Next day, we made it to Mt. Isa, one of most important mining towns in Australia, and arrival to Mt. Isa looked EXACTLY like arrival to Ziar Nad Hronom (only Czechs and Slovaks know..). Very bizarre place! GIGANTIC mine which managed to give birth to a town of more than 20 000 people (for comparison, most of other settlements in this area have population between 10 and 500 people).
Fascinating place and it was also the place where finally the surrounding landscape started to look interesting, with low red hills/cliffs rising from the desert. After maybe 1 hour we left Mt. Isa and headed towards Queensland – Northern Territory border.
We stopped in Camooweal, the last settlement in Queensland for some petrol, and after I filled the tank, everything has suddenly changed. Helen coming back from the office of the petrol station noticed that we had some kind of leakage. I moved the car, checked the liquid and it was oil. And suddenly I knew why the thermometer was showing suspiciously high temperature during last 100km, although not overheating. We opened the hood and there was oil all around the place. As I know absolutely nothing about cars, Helen suggested that she would ask a guy (Jamie) on other side of the parking lot who seemed to have broken down car himself and seemed to know something about cars to come and help us out. He came over, looked at it and said: “If there is oil here” and pointed to an air filter “prepare your tent”. He took down a lid from the filter and… the filter was drowning in oil. “I’m sorry guys. I’m very sorry. This is very bad. Veeeryy bad” he said and we knew we were fucked.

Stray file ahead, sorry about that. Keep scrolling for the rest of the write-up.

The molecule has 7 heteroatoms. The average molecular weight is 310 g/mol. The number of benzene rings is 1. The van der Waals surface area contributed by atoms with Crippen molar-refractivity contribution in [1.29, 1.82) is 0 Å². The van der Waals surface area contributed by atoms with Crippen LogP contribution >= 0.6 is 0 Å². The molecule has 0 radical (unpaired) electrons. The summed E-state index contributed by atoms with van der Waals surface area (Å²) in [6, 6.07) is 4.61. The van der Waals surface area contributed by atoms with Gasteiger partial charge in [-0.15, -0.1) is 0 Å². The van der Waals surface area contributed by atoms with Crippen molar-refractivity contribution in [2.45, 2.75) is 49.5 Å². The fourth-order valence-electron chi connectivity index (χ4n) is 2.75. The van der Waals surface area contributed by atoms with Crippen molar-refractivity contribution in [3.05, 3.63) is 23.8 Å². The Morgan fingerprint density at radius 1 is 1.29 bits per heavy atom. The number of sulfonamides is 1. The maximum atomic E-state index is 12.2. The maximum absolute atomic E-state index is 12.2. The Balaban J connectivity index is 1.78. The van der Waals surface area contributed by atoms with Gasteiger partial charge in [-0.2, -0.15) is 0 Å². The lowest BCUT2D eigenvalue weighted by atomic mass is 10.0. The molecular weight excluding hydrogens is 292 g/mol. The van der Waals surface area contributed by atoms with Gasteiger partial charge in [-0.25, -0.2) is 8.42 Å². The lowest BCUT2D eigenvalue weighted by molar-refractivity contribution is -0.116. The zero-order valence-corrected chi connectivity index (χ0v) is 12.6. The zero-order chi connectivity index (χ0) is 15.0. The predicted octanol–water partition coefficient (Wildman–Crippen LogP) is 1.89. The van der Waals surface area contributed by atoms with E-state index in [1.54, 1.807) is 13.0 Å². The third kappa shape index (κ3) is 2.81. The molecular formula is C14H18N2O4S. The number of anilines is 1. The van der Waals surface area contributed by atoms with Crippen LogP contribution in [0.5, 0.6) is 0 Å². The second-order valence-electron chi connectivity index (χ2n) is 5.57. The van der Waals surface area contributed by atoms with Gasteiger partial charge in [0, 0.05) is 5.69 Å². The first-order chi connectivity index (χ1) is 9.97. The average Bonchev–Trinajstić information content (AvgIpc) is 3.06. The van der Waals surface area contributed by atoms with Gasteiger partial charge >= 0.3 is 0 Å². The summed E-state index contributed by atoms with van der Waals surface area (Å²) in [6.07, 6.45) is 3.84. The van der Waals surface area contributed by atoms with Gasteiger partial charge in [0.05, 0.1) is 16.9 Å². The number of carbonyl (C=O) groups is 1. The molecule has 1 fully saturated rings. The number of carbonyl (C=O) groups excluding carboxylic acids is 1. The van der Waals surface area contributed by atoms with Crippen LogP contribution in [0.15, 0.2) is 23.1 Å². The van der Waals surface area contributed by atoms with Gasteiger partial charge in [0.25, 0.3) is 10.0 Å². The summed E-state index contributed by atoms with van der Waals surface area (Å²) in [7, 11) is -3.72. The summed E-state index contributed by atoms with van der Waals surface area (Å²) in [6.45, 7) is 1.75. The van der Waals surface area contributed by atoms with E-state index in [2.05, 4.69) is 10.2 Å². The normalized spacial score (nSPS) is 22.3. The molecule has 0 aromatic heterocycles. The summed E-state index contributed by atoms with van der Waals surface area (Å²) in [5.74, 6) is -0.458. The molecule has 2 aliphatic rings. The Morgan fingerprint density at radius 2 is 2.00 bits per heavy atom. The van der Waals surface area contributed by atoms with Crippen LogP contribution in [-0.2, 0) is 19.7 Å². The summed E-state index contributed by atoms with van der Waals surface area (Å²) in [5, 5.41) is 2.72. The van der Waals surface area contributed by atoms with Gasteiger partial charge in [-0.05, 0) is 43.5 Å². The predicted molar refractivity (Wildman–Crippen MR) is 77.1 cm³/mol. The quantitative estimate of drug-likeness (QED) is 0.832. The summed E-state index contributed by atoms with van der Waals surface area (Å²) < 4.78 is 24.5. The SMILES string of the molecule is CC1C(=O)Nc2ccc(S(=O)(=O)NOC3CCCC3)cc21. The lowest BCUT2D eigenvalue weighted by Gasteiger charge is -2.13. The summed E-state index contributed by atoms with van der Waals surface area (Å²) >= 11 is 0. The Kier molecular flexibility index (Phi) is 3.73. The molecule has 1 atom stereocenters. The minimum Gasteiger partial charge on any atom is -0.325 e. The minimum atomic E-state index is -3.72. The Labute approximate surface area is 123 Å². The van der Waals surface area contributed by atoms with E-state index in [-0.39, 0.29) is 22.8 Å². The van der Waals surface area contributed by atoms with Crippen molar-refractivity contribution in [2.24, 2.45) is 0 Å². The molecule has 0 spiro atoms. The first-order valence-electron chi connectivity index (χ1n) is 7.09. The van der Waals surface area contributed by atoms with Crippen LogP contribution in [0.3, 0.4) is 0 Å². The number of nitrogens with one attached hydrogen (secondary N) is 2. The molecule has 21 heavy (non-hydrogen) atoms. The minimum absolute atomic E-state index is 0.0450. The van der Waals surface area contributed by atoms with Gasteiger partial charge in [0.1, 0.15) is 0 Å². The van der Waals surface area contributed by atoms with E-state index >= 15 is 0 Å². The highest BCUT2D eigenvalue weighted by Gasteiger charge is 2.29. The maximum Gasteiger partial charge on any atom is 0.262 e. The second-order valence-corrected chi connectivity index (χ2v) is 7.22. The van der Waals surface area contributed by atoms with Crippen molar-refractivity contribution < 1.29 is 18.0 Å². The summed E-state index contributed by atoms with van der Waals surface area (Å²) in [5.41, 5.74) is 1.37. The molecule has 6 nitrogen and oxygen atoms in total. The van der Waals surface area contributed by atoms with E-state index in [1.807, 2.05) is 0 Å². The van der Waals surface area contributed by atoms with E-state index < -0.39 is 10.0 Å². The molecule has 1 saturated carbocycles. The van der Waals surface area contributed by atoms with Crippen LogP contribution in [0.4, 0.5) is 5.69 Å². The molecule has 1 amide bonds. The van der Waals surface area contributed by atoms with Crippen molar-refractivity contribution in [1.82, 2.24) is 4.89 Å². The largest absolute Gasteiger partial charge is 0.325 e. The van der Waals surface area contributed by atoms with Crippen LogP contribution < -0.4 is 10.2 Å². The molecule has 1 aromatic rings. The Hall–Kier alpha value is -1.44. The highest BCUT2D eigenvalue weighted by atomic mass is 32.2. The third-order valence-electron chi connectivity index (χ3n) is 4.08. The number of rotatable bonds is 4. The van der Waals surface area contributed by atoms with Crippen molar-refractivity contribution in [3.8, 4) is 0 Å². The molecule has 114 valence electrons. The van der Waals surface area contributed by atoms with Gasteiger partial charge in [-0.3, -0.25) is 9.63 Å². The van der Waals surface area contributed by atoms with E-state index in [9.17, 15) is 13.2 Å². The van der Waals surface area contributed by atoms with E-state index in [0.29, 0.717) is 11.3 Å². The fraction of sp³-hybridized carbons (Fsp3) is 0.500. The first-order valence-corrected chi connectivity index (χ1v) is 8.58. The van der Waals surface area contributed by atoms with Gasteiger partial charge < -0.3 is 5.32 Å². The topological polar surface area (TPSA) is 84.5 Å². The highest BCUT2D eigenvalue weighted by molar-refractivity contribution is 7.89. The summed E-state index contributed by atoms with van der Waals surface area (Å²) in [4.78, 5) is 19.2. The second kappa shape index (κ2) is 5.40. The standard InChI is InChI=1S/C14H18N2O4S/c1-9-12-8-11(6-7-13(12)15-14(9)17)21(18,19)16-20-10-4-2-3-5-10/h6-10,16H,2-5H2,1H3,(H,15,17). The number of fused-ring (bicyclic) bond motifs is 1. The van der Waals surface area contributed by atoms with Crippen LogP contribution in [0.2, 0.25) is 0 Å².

Camooweal is a village of 300 people. There is local mechanic, but as it turned out, he was out of town for the rest of the week, because he was on a funeral. Not his funeral, somebody else’s funeral, I mean. Damn it, and now WHAT?
My visa was going to expire in few days, on Sunday I had flight from Australia which I had to catch, and here we were, stuck in fucking Camooweal, 1 600km from Darwin, 200km from Mt. Isa, the only real town in radius of 1 000km. And the car isn’t mine of course, it’s Nik’s car and I couldn’t just leave it there. Jamie’s wife Georgie, woman in the know, also took a look at the car, and later I asked one guy who stopped on the petrol station to fill upl and who turned out to be a mechanic for his advice and they all said the same: it’s going to cost thousands of dollars to get this fixed. While Jamie and Georgie were sure that the engine would completely die within 50kms, the mechanic (Josh) reckoned that we could make it back to Mt. Isa (200km) if we drove slowly and kept on refilling the oil, but as he said, after arriving there, it would still cost us fortune to get it fixed. Nik wanted to tell the car for around 1 000 AUD, so investing 3-4 thousand of dollars into the car was an obvious non-sense. We decided to sleep on it and decide what to do in the morning.